Here's another proof, for those of you who never learned trigonometry
, or just like to collect proofs.
To repeat the assertion, it is that any primitive Pythagorean triple (a,b,c) will be equal to (x^2-y^2,2xy,x^2+y^2) for two natural numbers x and y. First, consider the fact that c must be either even or odd. For the moment, let c be even. Then either a and b can both be even, or both be odd. If a, b and c are all even, then they do not form a primitive triple (they're all divisible by two), so we disregard this case. So a = 2j+1, b = 2k+1 and c = 2m. a^2 + b^2 = c^2, so (2j+1)^2 + (2k+1)^2 = (2m)^2. This yields 4j^2 + 4j + 1 + 4k^2 + 4k + 1 = 4m^2. But this statement says that an integer of the form 4n+2 is equal to an integer of the form 4p, and that's impossible. So, it's apparent that no primitive Pythagorean triple has an even hypotenuse.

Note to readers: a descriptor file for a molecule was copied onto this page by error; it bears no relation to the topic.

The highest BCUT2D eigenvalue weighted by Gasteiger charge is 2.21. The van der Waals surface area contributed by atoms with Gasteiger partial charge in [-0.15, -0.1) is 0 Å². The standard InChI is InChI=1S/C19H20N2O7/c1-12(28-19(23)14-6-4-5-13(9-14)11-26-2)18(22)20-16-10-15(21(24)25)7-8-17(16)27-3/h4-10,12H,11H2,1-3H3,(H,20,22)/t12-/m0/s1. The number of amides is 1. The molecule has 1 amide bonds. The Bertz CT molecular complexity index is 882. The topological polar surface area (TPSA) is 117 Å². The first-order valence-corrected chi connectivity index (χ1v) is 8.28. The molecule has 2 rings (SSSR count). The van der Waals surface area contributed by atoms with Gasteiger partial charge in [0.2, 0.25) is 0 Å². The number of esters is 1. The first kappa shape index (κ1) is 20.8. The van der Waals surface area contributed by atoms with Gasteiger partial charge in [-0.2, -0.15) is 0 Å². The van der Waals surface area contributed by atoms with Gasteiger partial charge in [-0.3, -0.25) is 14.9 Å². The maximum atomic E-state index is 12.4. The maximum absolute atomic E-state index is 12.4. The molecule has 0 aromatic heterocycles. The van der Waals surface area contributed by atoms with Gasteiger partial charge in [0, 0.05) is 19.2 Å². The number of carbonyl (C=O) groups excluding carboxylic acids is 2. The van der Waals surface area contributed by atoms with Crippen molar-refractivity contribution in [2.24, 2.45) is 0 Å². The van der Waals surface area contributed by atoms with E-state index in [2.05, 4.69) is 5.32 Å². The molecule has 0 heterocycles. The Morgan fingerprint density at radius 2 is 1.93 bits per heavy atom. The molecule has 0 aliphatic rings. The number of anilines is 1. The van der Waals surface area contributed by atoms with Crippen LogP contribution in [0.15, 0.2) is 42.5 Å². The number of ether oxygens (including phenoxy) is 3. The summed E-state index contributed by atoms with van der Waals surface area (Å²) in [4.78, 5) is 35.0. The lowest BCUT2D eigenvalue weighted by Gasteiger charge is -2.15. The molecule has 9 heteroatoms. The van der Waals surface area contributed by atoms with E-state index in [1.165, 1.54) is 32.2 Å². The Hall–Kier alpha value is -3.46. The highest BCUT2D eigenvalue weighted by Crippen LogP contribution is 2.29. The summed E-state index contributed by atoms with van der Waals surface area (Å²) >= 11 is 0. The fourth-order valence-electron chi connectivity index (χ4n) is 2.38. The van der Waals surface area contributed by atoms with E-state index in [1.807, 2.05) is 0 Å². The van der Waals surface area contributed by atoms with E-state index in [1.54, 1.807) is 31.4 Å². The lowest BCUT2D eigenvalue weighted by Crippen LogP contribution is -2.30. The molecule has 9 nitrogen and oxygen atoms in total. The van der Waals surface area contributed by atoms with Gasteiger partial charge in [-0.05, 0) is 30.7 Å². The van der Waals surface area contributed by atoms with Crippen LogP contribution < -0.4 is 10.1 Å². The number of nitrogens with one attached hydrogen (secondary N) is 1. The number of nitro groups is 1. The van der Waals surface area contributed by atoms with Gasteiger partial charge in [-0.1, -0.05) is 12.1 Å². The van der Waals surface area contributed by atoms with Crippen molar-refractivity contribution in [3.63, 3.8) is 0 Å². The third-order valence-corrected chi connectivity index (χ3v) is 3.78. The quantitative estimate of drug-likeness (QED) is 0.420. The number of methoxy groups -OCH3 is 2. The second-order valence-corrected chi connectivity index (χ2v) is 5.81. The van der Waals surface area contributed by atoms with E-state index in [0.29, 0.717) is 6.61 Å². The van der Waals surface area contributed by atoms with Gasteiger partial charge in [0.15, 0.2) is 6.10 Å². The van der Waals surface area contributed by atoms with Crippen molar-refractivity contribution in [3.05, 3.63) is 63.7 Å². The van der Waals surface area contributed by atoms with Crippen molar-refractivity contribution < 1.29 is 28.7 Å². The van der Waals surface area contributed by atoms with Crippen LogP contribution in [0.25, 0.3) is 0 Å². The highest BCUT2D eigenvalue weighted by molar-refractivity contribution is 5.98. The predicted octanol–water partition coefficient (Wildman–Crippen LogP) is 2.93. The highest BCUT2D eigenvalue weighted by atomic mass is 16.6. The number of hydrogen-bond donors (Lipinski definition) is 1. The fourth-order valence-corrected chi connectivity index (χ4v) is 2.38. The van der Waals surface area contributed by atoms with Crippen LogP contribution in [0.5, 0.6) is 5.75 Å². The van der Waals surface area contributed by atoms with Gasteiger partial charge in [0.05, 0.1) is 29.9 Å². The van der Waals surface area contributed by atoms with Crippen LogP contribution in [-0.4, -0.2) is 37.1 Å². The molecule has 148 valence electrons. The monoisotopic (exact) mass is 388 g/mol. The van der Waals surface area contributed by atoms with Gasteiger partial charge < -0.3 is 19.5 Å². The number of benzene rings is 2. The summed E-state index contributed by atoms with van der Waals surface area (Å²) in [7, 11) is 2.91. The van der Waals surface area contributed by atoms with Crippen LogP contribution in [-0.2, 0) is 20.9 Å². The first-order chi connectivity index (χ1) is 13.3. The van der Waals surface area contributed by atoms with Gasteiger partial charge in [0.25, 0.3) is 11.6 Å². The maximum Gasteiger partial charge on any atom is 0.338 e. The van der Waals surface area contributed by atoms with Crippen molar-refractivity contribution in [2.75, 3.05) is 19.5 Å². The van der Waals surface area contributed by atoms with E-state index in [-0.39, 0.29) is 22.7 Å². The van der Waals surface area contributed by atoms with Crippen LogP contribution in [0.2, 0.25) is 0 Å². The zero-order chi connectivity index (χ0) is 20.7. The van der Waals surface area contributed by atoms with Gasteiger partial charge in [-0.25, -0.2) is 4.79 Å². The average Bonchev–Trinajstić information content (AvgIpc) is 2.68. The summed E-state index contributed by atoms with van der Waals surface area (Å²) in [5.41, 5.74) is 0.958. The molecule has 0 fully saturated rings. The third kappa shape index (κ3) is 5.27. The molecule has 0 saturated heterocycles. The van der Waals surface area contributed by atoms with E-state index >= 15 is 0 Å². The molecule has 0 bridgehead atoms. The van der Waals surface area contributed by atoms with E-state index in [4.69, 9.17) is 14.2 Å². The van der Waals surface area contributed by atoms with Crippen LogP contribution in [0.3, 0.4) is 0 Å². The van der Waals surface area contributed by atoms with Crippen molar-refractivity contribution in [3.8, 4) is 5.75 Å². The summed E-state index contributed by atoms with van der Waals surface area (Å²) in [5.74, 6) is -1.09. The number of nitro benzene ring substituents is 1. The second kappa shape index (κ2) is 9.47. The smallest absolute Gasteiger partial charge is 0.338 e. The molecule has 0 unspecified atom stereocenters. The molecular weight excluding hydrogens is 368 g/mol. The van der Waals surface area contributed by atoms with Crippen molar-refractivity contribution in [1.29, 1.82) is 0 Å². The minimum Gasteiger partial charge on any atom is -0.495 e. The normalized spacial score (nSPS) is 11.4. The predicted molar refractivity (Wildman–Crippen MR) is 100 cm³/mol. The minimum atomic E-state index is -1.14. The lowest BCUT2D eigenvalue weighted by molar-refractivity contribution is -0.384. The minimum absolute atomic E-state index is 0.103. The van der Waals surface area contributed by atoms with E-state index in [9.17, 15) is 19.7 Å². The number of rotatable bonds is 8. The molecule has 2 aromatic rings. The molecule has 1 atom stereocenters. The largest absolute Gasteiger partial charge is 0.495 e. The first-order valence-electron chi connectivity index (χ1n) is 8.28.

Since c must be odd, a and b must be of different parity. Since it doesn't matter, let a be odd and b be even.
Rewriting the Pythagorean theorem, we get b^2 = c^2-a^2 = (c-a)(c+a). We already decided that b is even, so we divide it by 2 and get (b/2)^2 = (c-a)/2 * (c+a)/2.
Obviously enough, c = (c+a)/2 + (c-a)/2, and a = (c+a)/2 - (c-a)/2. So if (c+a)/2 and (c-a)/2 had any common divisors, these divisors would also divide both c and a. But (a,b,c) is a primitive triple, so gcd((c+a)/2,(c-a)/2)) must be 1. Now, I don't know about you, but where I come from, when the product of two numbers is a square and the numbers don't share any divisors, we conclude pretty swiftly that the two numbers have to be squares themselves. And (b/2)^2 is a square, dammit! So we write that (c+a)/2 = x^2, and (c-a)/2 = y^2. We can now write c = x^2 + y^2, and a = x^2 - y^2. Finally, we have (b/2)^2 = x^2*y^2, so b/2 = x*y, and b = 2xy. QEFD